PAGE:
__ Correctness__: Claims, method and methodology are correct.

__ Clarity__: Yes

__ Relation to Prior Work__: The paper does a good job positioning itself with respect to existing literature and compare and contrast the various notions of sample complexity in the other papers and how they relate with the quantities proposed here for different setups.

__ Reproducibility__: Yes

__ Additional Feedback__: Tsirelson-Ibramov-Sudakov should be Tsirelson-Ibragimov-Sudakov
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[After Rebuttal]: I have read the authors' response and my score remains the same.
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__ Summary and Contributions__: This paper provides sample complexity bounds for the pure-exploration linear bandits problem. In this problem, there is an unknown d-dimensional vector θ. There is a set X of d-dimensional measurement vectors and a set Z of d-dimensional candidate vectors. At each round, an agent selects a vector x ∈ X and observes <x, θ> + η, where η is mean-0 Gaussian noise. In the end, the goal is to find a vector in argmax_{z ∈ Z} <z, θ>. The authors describe two ways to evaluate an algorithm for this problem. The first is the “fixed-confidence” setting: given a confidence parameter δ, how many samples x ∈ X are sufficient to ensure that with probability 1 - δ, the algorithm’s output ẑ is in argmax_{z ∈ Z} <z, θ>? The second is the “fixed-budget” setting: after T rounds, for some budget T, what’s the difference between <ẑ, θ> and max_{z ∈ Z} <z, θ>?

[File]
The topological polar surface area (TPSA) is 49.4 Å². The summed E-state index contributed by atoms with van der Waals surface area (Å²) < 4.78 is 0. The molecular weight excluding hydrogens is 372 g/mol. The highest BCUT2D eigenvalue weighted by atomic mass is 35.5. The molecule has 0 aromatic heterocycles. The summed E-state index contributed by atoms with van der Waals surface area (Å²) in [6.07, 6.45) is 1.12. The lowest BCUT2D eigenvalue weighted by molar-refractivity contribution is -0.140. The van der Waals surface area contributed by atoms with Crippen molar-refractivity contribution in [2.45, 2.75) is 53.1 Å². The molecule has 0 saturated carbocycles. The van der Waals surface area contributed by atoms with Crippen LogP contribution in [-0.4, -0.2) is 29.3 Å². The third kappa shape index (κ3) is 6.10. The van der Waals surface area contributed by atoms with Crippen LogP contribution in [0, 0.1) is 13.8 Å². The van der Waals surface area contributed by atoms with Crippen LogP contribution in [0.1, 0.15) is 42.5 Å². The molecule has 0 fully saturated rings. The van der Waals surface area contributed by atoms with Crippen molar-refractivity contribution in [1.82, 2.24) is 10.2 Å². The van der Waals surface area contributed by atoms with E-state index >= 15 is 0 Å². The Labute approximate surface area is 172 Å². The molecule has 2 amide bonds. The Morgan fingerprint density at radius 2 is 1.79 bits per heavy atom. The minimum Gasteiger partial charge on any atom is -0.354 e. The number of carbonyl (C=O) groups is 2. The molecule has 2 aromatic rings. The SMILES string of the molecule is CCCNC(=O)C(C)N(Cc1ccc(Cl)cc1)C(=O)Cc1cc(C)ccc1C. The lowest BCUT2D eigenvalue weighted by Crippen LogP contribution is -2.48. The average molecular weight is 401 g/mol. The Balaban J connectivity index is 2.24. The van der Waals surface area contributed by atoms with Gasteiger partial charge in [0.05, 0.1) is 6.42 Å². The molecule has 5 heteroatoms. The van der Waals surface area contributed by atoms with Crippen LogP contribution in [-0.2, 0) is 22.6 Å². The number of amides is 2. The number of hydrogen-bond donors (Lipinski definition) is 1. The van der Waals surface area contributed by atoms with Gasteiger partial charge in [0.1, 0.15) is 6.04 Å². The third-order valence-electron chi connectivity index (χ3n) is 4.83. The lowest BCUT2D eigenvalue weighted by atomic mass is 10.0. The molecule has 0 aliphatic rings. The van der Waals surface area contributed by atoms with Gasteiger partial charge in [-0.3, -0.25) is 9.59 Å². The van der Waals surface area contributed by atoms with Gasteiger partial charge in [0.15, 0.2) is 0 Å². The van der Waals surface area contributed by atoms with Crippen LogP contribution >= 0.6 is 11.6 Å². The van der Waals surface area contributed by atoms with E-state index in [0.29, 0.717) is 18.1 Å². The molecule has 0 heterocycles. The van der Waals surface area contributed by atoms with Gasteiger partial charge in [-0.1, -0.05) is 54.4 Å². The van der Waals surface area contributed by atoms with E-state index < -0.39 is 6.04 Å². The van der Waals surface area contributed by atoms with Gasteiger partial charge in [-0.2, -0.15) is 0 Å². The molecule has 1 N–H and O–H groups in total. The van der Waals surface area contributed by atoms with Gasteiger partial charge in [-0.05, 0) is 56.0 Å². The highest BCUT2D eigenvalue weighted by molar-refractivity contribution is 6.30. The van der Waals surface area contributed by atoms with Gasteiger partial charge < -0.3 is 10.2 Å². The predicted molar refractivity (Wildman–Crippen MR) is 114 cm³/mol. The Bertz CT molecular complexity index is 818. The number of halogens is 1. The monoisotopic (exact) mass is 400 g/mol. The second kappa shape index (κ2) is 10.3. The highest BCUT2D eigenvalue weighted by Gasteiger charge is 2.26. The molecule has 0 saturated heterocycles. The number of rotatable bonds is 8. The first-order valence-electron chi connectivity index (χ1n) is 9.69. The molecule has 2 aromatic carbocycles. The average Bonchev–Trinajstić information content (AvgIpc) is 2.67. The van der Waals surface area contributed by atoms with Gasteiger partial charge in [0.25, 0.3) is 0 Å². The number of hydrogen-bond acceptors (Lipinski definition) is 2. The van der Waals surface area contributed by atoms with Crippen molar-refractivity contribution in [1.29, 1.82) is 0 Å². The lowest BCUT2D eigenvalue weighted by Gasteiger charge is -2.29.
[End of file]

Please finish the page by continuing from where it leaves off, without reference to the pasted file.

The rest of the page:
Prior research (I think in the fixed-confidence setting) by Fiez et al. [’19] proposed an algorithm whose sample complexity grows with log(|Z|) due to a union bound over all |Z| arms. The overall goal of this paper is to replace log(|Z|) with a term that depends on the Gaussian-width of the arm set. The authors’ bounds depend crucially on two terms ρ* (line 124) and ɣ* (line 125) which seem to essentially be measurements of the width of the arm sets.
The first result is a lower bound on the sample complexity in the fixed-confidence setting of a particular “non-interactive” algorithm, which is endowed with knowledge of the vector θ. It chooses the arms x_1, x_2, … for all rounds up front, sets θ’ to be MLE, and outputs argmax_{z ∈ Z} <z, θ’>. (Given knowledge of θ, I’m not sure why it doesn’t just output argmax_{z ∈ Z} <z, θ>, but I guess this is just a thought experiment?) They prove that this algorithm requires Ω(ρ* + ɣ*log(1/δ)) samples. They also provide an algorithm with sample complexity Õ(ρ* + ɣ*log(1/δ) + d), which nearly matches the lower bound except for the extra factor of d. When Z is combinatorial (X is the standard basis and Z ⊆ {0,1}), they provide a computationally efficient algorithm given access to a linear optimization oracle (Equation (1)). They also provide guarantees for the fixed-budget setting. Finally, they provide experiments demonstrating that in the settings they consider their algorithm requires far fewer samples than several baselines.

__ Strengths__: I am not particularly familiar with this area, but it seems natural and interesting that sample complexity bounds need not depend on the number of arms |Z|. The experiments also seem to make a compelling case that this algorithm’s sample complexity in the experimental setups considered is much smaller than the baselines by [Chen et al., ’14; Fiez et al., ’12].